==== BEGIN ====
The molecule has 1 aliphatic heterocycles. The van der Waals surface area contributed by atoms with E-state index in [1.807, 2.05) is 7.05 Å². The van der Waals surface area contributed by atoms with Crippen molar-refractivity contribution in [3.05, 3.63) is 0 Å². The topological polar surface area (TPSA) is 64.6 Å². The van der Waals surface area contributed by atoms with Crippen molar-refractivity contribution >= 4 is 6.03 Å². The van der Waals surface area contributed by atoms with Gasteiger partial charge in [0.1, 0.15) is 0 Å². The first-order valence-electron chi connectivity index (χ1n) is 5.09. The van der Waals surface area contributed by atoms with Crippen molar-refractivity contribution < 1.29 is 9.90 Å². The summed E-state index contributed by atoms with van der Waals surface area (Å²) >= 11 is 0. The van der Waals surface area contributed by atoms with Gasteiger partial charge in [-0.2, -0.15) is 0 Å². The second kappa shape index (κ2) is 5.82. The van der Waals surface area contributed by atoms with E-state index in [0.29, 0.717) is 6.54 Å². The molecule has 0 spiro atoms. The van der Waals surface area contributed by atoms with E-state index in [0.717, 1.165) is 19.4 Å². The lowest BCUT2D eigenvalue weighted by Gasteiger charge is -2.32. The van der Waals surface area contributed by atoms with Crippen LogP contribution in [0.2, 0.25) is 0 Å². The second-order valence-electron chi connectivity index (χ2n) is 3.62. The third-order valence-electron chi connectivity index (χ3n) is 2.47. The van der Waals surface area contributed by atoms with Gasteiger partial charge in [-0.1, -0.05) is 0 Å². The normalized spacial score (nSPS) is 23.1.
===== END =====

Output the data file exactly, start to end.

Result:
The molecule has 1 aliphatic heterocycles. The van der Waals surface area contributed by atoms with E-state index in [1.807, 2.05) is 7.05 Å². The van der Waals surface area contributed by atoms with Crippen molar-refractivity contribution in [3.05, 3.63) is 0 Å². The topological polar surface area (TPSA) is 64.6 Å². The van der Waals surface area contributed by atoms with Crippen molar-refractivity contribution >= 4 is 6.03 Å². The van der Waals surface area contributed by atoms with Gasteiger partial charge in [0.1, 0.15) is 0 Å². The first-order valence-electron chi connectivity index (χ1n) is 5.09. The van der Waals surface area contributed by atoms with Crippen molar-refractivity contribution < 1.29 is 9.90 Å². The summed E-state index contributed by atoms with van der Waals surface area (Å²) >= 11 is 0. The van der Waals surface area contributed by atoms with Gasteiger partial charge in [-0.2, -0.15) is 0 Å². The second kappa shape index (κ2) is 5.82. The van der Waals surface area contributed by atoms with E-state index in [0.29, 0.717) is 6.54 Å². The molecule has 0 spiro atoms. The van der Waals surface area contributed by atoms with E-state index in [0.717, 1.165) is 19.4 Å². The lowest BCUT2D eigenvalue weighted by Gasteiger charge is -2.32. The van der Waals surface area contributed by atoms with Crippen LogP contribution in [0.2, 0.25) is 0 Å². The second-order valence-electron chi connectivity index (χ2n) is 3.62. The third-order valence-electron chi connectivity index (χ3n) is 2.47. The van der Waals surface area contributed by atoms with Gasteiger partial charge in [-0.1, -0.05) is 0 Å². The normalized spacial score (nSPS) is 23.1.